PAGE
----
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Time to Refocus

My adventures in homebrewing started with a bang and slowly fizzled – or quickly gushed.

My first batch – a Brooklyn Brew Shop IPA kit – was a success. My equipment was spanking new and therefore clean. It was a great day of brewing with my Brother in Law. The temperature in my house was just under 70, which was good for the US 05 yeast. We drank our IPA and patted ourselves on our backs. This homebrewing thing is easy.

 

Our second batch was a smoked wheat – which is not always available. Another fun brew day, but we ran in to problems quickly. We used a thinner mash, drank more while brewing, and the weather was warming up. I tried a lot of new techniques on this batch – like fermenting in a bucket of cold water – which makes it hard to pinpoint a single point of error. The beer was not bad, drinkable, but all the changes made me wonder if it was our fault it wasn’t delicious or if I just didn’t like the style. My BIL loved it, so I will chalked this batch up to my tastes, but in the back of my mind, I failed somewhere.

 

Three strikes and I was out. The third batch was a failure – all gushers. The brewing seemed to go much better – except I did try to do an infusion mash instead of just pouring over which resulted in a mess. We also topped off with tap water. It was the peak of summer and unbelievably hot – which was not good for fermentation. This was the first recipe not from a kit. I think the failure was primarily due to poor sanitation. I am lazy to wash my bottles after drinking, so they sit for months before I brew. I am also lazy to clean in general. I got lazy and sloppy and paid the price for it.

 

The third batch disappointed me. Not cleaning was the real problem but I blamed it on summer. I stopped brewing. I decided I needed a mash tun (cooler) and a wine fridge to convert to a fermentation chamber. Not wanting to spend the money, I never got back in to brewing.

It has been some time now since I brewed and I have been reading BYO and Zymurgy again. I am refocused. I know I don’t need any more equipment, but more dedication to cleaning. If I am going to do it, I need to stop cutting corners and go all in. I also need to brew beers like Saison in the summer when it is too hot to ferment anything else. I read an article the other day where the author said “if you’re like me you have experienced a batch ruined by infection.” This made me feel so much better. Yes, I slacked on cleaning. But. infection can hit even those who try their best to prevent it. It happens to the best of us, but way more frequently to the lazy of us.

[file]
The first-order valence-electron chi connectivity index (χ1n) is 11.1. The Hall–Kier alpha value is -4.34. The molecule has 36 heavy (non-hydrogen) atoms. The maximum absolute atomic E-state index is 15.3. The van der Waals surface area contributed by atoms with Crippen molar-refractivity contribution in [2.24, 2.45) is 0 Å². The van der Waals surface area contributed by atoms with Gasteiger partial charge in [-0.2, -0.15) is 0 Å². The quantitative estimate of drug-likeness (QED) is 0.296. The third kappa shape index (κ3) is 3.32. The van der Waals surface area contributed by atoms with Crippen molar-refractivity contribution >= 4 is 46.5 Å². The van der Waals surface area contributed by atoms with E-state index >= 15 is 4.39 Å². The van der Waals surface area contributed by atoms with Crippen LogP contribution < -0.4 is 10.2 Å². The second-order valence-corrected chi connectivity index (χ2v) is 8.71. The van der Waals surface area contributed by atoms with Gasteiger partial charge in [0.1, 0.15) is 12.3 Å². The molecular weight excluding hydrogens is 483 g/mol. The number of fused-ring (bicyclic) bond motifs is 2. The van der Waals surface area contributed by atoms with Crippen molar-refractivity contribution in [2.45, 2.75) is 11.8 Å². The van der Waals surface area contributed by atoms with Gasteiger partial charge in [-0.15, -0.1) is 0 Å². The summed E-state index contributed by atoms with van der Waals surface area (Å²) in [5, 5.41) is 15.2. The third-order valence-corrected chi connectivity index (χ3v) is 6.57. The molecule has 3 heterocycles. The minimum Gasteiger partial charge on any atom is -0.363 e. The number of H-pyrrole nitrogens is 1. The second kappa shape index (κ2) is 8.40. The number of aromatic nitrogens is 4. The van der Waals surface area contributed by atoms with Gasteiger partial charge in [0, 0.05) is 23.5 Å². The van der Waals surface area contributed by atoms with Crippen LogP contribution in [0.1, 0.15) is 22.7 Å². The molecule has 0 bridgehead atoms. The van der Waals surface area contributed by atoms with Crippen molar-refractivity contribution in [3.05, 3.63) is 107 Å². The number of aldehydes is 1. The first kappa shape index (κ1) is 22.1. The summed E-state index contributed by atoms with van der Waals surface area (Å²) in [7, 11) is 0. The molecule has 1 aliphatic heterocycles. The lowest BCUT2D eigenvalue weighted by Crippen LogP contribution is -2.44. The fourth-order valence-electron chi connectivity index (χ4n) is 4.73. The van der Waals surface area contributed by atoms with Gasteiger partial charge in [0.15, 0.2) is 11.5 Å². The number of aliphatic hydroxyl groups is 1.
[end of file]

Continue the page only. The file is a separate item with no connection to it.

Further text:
I will stop being lazy and start getting my brew on!

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Homebrewing

Bottling Day: I’m a Cool Parent.

It has been two weeks and is now time to bottle my IPA. After reading all the horror stories about bottling, I figured that I should invest in a mini auto-siphon and a bottle wand instead of using a racking cane and hose clamp. Small batch brewing makes bottling a breeze too. 7-10 12oz bottles takes no time at all. And all the time spent sterilizing and cleaning is made fun by having my brother in law and a six pack with me.

BottlingDay

Beer transferred to my bottling pot filled with honey.

We dissolved 3 tbsp of honey in 1/2 cup of water and transferred the beer to the pot. The siphon and wand made it smooth and bubble free – no splashing! From the pot we got 7 bottles of beer. We tasted some of the beer left in the pot and it was not bad! Warm and flat but no obvious flaws – which I have been worrying about because of the high fermentation temperatures. The beer was fermenting in the carboy in the pot – so if it blew off it wouldn’t make a mess. The metal was cold and I think this helped keep the temperature of the beer lower than the temperature in the room.

My wife and I stopped by Applebee’s to pick up a party platter of wings for our party. My wife was in the passenger seat holding my carboy of beer. The girl who came out to the car saw it and asked what it was. I explained today is bottling day and this was our homebrew. After a few questions, she told us that homebrewing seemed like something single people would do, but we were married and the car seat in the back meant we had a kid. “You’re cool parents” she told us. Glad other people know it. Now to make sure my son never forgets it!

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